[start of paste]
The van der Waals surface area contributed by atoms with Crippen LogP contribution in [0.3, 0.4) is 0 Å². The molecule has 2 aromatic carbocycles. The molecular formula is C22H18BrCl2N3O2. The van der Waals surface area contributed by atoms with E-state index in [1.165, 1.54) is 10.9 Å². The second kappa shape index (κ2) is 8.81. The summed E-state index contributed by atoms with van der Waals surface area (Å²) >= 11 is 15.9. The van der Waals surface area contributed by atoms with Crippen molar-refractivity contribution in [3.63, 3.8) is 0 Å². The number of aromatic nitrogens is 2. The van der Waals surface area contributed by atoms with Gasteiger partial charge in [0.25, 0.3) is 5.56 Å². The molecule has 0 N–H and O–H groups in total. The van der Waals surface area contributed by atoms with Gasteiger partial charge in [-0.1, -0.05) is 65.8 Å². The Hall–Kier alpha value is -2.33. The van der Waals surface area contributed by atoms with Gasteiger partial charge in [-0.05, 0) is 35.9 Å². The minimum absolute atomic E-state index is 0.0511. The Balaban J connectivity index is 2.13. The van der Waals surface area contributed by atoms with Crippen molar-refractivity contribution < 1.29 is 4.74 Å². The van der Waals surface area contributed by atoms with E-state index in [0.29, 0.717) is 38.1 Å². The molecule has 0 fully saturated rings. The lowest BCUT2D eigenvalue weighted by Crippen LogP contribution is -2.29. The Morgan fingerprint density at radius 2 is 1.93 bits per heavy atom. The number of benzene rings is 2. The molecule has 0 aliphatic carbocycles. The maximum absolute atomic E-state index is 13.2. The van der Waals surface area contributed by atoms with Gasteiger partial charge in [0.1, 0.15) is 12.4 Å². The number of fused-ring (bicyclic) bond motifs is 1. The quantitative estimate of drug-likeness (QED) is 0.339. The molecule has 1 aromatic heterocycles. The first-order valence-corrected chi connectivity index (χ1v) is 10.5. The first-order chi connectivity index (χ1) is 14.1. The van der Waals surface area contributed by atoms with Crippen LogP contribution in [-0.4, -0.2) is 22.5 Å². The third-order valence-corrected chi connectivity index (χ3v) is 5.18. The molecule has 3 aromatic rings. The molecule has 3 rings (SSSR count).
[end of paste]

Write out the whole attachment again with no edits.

The van der Waals surface area contributed by atoms with Crippen LogP contribution in [0.3, 0.4) is 0 Å². The molecule has 2 aromatic carbocycles. The molecular formula is C22H18BrCl2N3O2. The van der Waals surface area contributed by atoms with E-state index in [1.165, 1.54) is 10.9 Å². The second kappa shape index (κ2) is 8.81. The summed E-state index contributed by atoms with van der Waals surface area (Å²) >= 11 is 15.9. The van der Waals surface area contributed by atoms with Crippen molar-refractivity contribution in [3.63, 3.8) is 0 Å². The number of aromatic nitrogens is 2. The van der Waals surface area contributed by atoms with Gasteiger partial charge in [0.25, 0.3) is 5.56 Å². The molecule has 0 N–H and O–H groups in total. The van der Waals surface area contributed by atoms with Gasteiger partial charge in [-0.1, -0.05) is 65.8 Å². The Hall–Kier alpha value is -2.33. The van der Waals surface area contributed by atoms with Gasteiger partial charge in [-0.05, 0) is 35.9 Å². The minimum absolute atomic E-state index is 0.0511. The Balaban J connectivity index is 2.13. The van der Waals surface area contributed by atoms with Crippen molar-refractivity contribution < 1.29 is 4.74 Å². The van der Waals surface area contributed by atoms with E-state index in [0.29, 0.717) is 38.1 Å². The molecule has 0 fully saturated rings. The lowest BCUT2D eigenvalue weighted by Crippen LogP contribution is -2.29. The Morgan fingerprint density at radius 2 is 1.93 bits per heavy atom. The number of benzene rings is 2. The molecule has 0 aliphatic carbocycles. The maximum absolute atomic E-state index is 13.2. The van der Waals surface area contributed by atoms with Gasteiger partial charge in [0.1, 0.15) is 12.4 Å². The number of fused-ring (bicyclic) bond motifs is 1. The quantitative estimate of drug-likeness (QED) is 0.339. The molecule has 1 aromatic heterocycles. The first-order valence-corrected chi connectivity index (χ1v) is 10.5. The first-order chi connectivity index (χ1) is 14.1. The van der Waals surface area contributed by atoms with Crippen LogP contribution in [-0.4, -0.2) is 22.5 Å². The third-order valence-corrected chi connectivity index (χ3v) is 5.18. The molecule has 3 aromatic rings. The molecule has 3 rings (SSSR count).